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Identifying your style


  • 2 years ago · Quote · #1

    ForzaJuve

    I've read many times one needs to identify their playing style. I think I know what that means but I am unsure on how to go about. Please help. Thanks

  • 2 years ago · Quote · #2

    Kingpatzer

    I'm of the view that those of us below about 2200 OTB or so don't have a style - we're rated where we are because of significant gaps in our abilities and knowledge. 

    We might be more comfortable in open positions or in closed positions or engaging in piece play or whatever, but that comfort level isn't about style so much as it is about where are knowledge gaps are smallest. 

    To have a "style" you have to have sufficient knowledge and experience where you can approach a game from multiple tacts -- choosing to play positionally, or tactically, or goign for complications or whatever -- and your choice is guided not by your limitations but by your conscious decision to engage in that type of play because that most closely aligns to how you think about chess.

    Just my humble patzer opinion anyway.

  • 2 years ago · Quote · #3

    rooperi

    I've identified my style years ago: Dubious

  • 2 years ago · Quote · #4

    MyCowsCanFly

    Although "eclectic" sounds good. I think "no style" is more accurate for me. What style exists is defined by what I don't know. 

  • 2 years ago · Quote · #5

    billwall

    The styles of chess playing have sometimes been described as attacking (throw everything at the king with initiative), calculating (calculate every move and variation and work very hard at the board to find the best move every time), defensive (block and cramp your game), dynamic (aggressive and tactical with enterprising openings), intuitive (guessing but moving quickly and confidently), logical (stereotype moves that are solid and not too unorthodox), positional (more versatile openings and rely on general chess principles), practical (do everything possible to win and not always find the best moves, but more practical moves), prophlactic, tactical (sacrifice when you can; rely on combinations), technical (play the same openings repeatedly), tricky (playing for cheapos and making moves to confuse the opponent; plays unorthodox openings), and universal (good at every phase of chess).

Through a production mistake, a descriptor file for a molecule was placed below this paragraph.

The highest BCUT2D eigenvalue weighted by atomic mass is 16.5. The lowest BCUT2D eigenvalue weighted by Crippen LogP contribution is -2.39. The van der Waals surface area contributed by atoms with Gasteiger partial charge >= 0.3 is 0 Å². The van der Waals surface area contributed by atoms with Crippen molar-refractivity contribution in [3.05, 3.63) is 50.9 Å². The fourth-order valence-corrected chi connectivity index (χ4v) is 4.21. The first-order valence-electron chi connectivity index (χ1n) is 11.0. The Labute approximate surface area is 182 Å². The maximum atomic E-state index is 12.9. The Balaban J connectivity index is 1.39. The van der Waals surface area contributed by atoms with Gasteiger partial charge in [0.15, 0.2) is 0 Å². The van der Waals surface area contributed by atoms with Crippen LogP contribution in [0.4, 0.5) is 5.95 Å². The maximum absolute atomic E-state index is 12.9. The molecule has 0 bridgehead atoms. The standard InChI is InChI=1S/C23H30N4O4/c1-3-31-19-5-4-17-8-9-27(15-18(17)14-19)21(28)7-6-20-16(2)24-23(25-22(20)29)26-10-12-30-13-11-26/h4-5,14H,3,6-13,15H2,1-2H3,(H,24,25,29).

I fall in the tricky, cheopo style.

  • 2 years ago · Quote · #6

    1pawndown

    I think that we sub-2200 players do adopt styles by preferring open or closed games and tactical vs. positional play. Perhaps our games look "confused" to those who play at the Master level, but I think we can describe our play in terms of style.

  • 2 years ago · Quote · #7

    Kingpatzer

    1pawndown wrote:

    I think that we sub-2200 players do adopt styles by preferring open or closed games and tactical vs. positional play. Perhaps our games look "confused" to those who play at the Master level, but I think we can describe our play in terms of style.


    I don't doubt that we can describe our games in terms of style - but I would postulate that this is not an appropriate description because we aren't perfectly capable of handling most positions using multiple styles, rather we are handling it in the only way we know how based on the weaknesses in our game. 

    Grandma Moses had a style. My 10 year old doesn't. Their paintings still look almost identical. 

  • 2 years ago · Quote · #8

    Jazzist

    I disagree with kingpatzer. A jazz guitar player has a style, for instance traditional jazz, regardless of whether he can play other styles such as classical, metal or blues rock or not.